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  • Persistent Caprifigs

    I want to try and hand pollinate some Smyrna and San Pedro varieties in the future as well as attempt some trials at common fig caprification. What are some of the best persistent caprifigs? I'd like to track down cuttings for something with excellent taste and decent pollen production.

    Question for people in wasp territory: At what point in the season do wasps actually begin to pollinate? When would someone in non-wasp terrorist collect persistent caprifig pollen and hand pollinate a Smyrna fig?

  • #2
    You don't need persistent caprifigs to caprify caducous or common figs.

    For fertilization both Roeding #3 and Stanford are highly rated and widely available.
    Fruit crazed in Vista CA. http://tangentvectors.org

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    • #3
      Thanks for the info Richard. I mainly want a persistent caprifig rather than a caprifig since they produce edible fruit. That being said, 271-1 seems to have been used to breed many good varieties. I wonder how late of a fig it is. What time in the season is considered optimum for harvesting pollen and hand pollinating?

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      • #4
        Originally posted by 5kz View Post
        I mainly want a persistent caprifig rather than a caprifig since they produce edible fruit.
        This is a false oft-repeated rumor on fig boards. It appears to have originated as an overgeneralization of a statement by Ed Stover in an article a decade ago, which in itself was a mis-statement concerning Croisic (the actual breeding caprifig was Kearney).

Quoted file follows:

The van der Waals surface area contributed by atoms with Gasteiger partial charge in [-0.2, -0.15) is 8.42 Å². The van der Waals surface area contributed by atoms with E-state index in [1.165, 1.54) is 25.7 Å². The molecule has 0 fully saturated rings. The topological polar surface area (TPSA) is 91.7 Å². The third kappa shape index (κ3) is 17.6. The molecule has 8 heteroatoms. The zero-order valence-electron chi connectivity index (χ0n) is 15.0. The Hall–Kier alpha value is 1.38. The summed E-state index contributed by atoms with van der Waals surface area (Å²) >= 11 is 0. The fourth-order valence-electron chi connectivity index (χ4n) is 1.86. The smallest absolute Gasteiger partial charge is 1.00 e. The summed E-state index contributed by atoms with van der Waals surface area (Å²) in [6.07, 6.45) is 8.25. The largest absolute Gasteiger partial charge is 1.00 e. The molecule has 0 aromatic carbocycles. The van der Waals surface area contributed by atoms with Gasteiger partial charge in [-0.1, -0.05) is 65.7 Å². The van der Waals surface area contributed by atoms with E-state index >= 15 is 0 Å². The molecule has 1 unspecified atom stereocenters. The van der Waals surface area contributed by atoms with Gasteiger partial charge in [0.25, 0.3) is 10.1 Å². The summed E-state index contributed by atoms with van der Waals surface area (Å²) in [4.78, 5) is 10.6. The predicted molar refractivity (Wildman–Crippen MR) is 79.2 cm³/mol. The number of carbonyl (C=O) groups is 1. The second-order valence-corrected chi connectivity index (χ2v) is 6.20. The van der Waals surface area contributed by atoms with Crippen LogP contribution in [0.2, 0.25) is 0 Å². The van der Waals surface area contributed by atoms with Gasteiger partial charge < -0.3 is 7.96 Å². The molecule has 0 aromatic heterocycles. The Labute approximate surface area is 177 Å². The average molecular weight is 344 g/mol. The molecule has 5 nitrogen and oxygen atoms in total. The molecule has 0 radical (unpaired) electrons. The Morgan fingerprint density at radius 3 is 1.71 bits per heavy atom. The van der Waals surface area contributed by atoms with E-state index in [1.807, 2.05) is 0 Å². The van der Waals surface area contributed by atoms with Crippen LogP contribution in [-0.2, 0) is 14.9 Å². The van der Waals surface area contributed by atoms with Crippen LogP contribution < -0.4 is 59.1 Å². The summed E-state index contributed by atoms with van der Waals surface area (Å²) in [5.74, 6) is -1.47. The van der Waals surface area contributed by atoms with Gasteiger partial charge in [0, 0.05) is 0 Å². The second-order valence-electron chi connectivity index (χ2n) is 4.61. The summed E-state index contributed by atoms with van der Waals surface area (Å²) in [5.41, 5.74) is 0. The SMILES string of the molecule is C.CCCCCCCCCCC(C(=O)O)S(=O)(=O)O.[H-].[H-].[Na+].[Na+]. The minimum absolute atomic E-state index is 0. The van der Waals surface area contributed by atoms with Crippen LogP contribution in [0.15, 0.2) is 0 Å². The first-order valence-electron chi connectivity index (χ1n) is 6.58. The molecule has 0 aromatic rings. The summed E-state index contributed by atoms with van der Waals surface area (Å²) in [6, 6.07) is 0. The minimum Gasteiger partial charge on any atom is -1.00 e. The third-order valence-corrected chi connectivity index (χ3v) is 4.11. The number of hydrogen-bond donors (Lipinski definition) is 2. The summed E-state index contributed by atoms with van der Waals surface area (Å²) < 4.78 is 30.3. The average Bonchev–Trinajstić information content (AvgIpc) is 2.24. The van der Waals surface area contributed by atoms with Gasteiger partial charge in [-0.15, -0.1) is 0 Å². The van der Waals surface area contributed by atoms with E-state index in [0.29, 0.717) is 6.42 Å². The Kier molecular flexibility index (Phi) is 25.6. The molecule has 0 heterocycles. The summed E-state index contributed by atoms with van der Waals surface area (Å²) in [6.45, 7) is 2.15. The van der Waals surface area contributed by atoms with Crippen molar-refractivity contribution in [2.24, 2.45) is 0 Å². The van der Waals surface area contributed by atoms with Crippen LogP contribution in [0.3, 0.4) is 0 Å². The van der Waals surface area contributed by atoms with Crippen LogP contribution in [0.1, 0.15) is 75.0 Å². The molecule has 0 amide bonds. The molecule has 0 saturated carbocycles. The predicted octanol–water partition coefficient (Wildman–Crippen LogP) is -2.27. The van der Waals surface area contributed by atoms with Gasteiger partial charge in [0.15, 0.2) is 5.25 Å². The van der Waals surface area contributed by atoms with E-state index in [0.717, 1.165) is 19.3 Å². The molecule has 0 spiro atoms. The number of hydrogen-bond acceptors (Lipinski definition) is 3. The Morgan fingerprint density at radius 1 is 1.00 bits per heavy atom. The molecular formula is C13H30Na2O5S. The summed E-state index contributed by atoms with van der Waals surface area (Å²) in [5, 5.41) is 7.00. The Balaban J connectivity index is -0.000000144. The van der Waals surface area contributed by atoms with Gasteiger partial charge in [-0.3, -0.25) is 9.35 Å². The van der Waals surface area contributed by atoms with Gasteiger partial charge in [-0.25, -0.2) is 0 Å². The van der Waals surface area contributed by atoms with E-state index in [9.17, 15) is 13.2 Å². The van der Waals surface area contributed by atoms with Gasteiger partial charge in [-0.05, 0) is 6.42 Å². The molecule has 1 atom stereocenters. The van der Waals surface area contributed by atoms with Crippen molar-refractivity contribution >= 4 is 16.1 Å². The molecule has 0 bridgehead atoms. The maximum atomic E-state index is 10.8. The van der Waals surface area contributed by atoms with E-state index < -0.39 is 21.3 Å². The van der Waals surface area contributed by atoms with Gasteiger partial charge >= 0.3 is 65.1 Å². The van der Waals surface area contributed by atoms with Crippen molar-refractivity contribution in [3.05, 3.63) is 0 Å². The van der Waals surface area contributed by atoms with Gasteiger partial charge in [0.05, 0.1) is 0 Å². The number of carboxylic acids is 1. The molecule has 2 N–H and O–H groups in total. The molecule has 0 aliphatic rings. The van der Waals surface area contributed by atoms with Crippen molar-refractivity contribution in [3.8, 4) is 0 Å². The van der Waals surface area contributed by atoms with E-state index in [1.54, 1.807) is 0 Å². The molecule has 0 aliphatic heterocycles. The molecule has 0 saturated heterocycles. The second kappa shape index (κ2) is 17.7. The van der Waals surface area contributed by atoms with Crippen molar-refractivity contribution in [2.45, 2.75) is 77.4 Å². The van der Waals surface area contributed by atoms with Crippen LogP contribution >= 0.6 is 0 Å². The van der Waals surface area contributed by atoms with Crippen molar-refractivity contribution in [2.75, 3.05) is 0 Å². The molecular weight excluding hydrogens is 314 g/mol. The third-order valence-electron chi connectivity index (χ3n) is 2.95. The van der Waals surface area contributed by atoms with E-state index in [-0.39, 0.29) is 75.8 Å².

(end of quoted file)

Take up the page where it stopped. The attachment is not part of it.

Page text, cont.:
Regarding timing of fertilization: pollen is produced by the breba crop of caprifigs and viable about the time it is needed by a corresponding caducous fig. I say "corresponding" because there are early-, mid-, and late-season caprifig cultivars to match with early-, mid-, and late-season main crop figs.
        Fruit crazed in Vista CA. http://tangentvectors.org

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        • #5
          Originally posted by Richard View Post

          This is a false oft-repeated rumor on fig boards. It appears to have originated as an overgeneralization of a statement by Ed Stover in an article a decade ago, which in itself was a mis-statement concerning Croisic (the actual breeding caprifig was Kearney).

          Regarding timing of fertilization: pollen is produced by the breba crop of caprifigs and viable about the time it is needed by a corresponding caducous fig. I say "corresponding" because there are early-, mid-, and late-season caprifig cultivars to match with early-, mid-, and late-season main crop figs.
          Richard are you aware of any studies in the US, where they compare the taste/size of caprified smyrnas when pollinated with different pollens (Caprifigs)? I have seen such research in Iran and Tunisia.

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          • Richard
            Richard commented
            Editing a comment
            No. You might have success with research by L. Ferguson or C. Crisosto at UC Davis.

        • #6
          This may be a dumb question but how would you hand pollinate a fig? I’m assuming a syringe would be needed?
          Tulare county CA Zone 9b/10a
          WL: Exquisito, Côtio Verdeal, Sôfeno Preto, Quarteira

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        • #7
          Where R U?!? I ask because Croisic (called Gillette in the Pacific NW) is the only edible caprifig. It has a zone of male flowers near the eye.
          I read that this variety does well here, but poorly in the southern U.S. and other locations. While it fruits very early in the season, like our prized Desert King, the taste is inferior.
          I've been fascinated with Gillette for many years. Thank you for sharing your experimental plans for hand pollination. Go for it...and share the results!